A team of treasure hunters believe they’ve found a huge stash of looted gold and valuables underneath a palace used as a brothel by Hitler’s SS.
They have uncovered a mysterious metal canister buried 10ft below the surface in the village of Minkowskie in southern Poland.
It is thought to contain the so-called ‘Gold of Breslau’, which went missing from police headquarters from what is now the Polish city of Wrocław.
The loot was stolen towards the end of the war under the orders of SS head Heinrich Himmler to help set up a Fourth Reich.
The four tonne stash is also thought to include jewellery and valuables from wealthy Germans who lived in the area.
Nazi henchmen were believed to have seized the treasure to stop Russia’s Red Army from taking it as they advanced.
The discovery at the 18th century palace was made by investigator Roman Furmaniak and his team, from the Silesian Bridge Foundation.
The team, who had been searching the site for a year, managed to find the stash’s location after getting hold of secret documents, a map, and a diary and letter from an SS officer.
Descendants of SS members, who belong to a secretive Christian lodge dating back over 1,000 years, provided the cache of clues in a bid to make amends for Nazi plundering.
Last year Mr Furmaniak said: ‘We are described everywhere as treasure hunters. In fact we want nothing for ourselves.
‘The goal of the Quedlinburg Lodge and therefore the foundation is to hand these deposits over to their rightful owners in the interests of world heritage and as an act of atonement for the Second World War.’
The discovery was made after a geo-radar search of an abandoned conservatory in the grounds showed ‘anomalies’ – as metal shows up on the images in a darker colour to earth.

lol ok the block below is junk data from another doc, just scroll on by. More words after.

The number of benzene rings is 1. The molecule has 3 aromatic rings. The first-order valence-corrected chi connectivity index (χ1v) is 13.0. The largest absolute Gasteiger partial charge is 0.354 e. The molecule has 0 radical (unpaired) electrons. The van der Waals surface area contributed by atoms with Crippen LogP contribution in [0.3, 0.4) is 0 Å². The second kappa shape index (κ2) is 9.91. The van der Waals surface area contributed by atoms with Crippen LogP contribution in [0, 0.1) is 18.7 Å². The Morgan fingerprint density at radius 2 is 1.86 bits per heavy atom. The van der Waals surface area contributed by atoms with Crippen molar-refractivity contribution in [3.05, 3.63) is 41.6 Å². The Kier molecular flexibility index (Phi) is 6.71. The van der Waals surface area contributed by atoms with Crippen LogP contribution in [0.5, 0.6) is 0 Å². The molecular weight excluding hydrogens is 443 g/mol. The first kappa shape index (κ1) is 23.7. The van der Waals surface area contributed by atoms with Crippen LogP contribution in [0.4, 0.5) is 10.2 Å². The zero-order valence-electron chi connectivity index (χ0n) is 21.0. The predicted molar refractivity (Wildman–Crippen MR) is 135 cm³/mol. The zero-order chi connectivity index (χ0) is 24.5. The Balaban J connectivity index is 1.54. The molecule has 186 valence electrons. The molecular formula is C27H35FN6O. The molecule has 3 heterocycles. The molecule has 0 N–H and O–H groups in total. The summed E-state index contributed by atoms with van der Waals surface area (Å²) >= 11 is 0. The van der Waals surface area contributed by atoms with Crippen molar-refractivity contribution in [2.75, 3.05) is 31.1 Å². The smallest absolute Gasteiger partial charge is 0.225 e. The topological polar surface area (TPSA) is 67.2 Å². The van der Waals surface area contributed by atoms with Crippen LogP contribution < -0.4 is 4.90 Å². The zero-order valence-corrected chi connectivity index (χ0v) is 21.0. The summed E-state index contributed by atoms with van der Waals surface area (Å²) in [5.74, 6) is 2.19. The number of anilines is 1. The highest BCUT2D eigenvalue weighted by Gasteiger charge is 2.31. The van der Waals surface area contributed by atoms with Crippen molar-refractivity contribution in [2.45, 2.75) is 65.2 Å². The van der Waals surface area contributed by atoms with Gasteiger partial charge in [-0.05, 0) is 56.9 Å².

Now the Silesian Bridge Foundation is waiting for permission to raise the canister to the surface, MailOnline reports.
It is feared the site could have been booby trapped, so the Polish army will have to make sure it is safe first, which could take months.
Among the collection of documents used by the team was a letter from a senior SS officer to his lover, who worked at the palace.
He wrote: ‘My dear Inge, I will fulfil my assignment, with God’s will. Some transports were successful. The remaining 48 heavy Reichsbank’s chests and all the family chests I hereby entrust to you.
‘Only you know where they are located. May God help you and help me, fulfil my assignment.’
It describes one cache as containing 47 high value artworks stolen from collections in France. The loot is thought to contain works by Botticelli, Rubens, Cezanne, Carravagio, Monet, Dürer, Rafael and Rembrandt.
Mr Furmaniak said several people hid the deposits in Minkowskie, including an officer named von Stein.
‘He used to stay in the palace because he had a lover there. Due to its location it was often visited by high-ranking SS officers who treated it like a brothel,’ he added.
After Inge was entrusted to keep an eye on the hiding spot, Mr Furmaniak says she had to hide from the Russians in a forest for two months in 1945. But when she returned, the area had not been disturbed.
The foundation also hopes to search another 10 sites across Lower Silesia identified in pages of the SS officer’s diary, where even more treasure could be uncovered.
Another stash at the palace supposedly contains religious objects gathered by Himmler’s Ahnenerbe.
The Nazi Germany think tank raided sacred items from around the world in an attempt to find evidence for and justify Hitler’s racial theories.
When the war ended, the region was handed from Germany to a newly Soviet-controlled Poland.
The German population was kicked out, and Poles who had been living in western Ukraine settled there.
Inge ended up changing her appearance and identity and married a local man in order to keep a low profile. She continued to watch over the hidden treasure until her death 60 years later.
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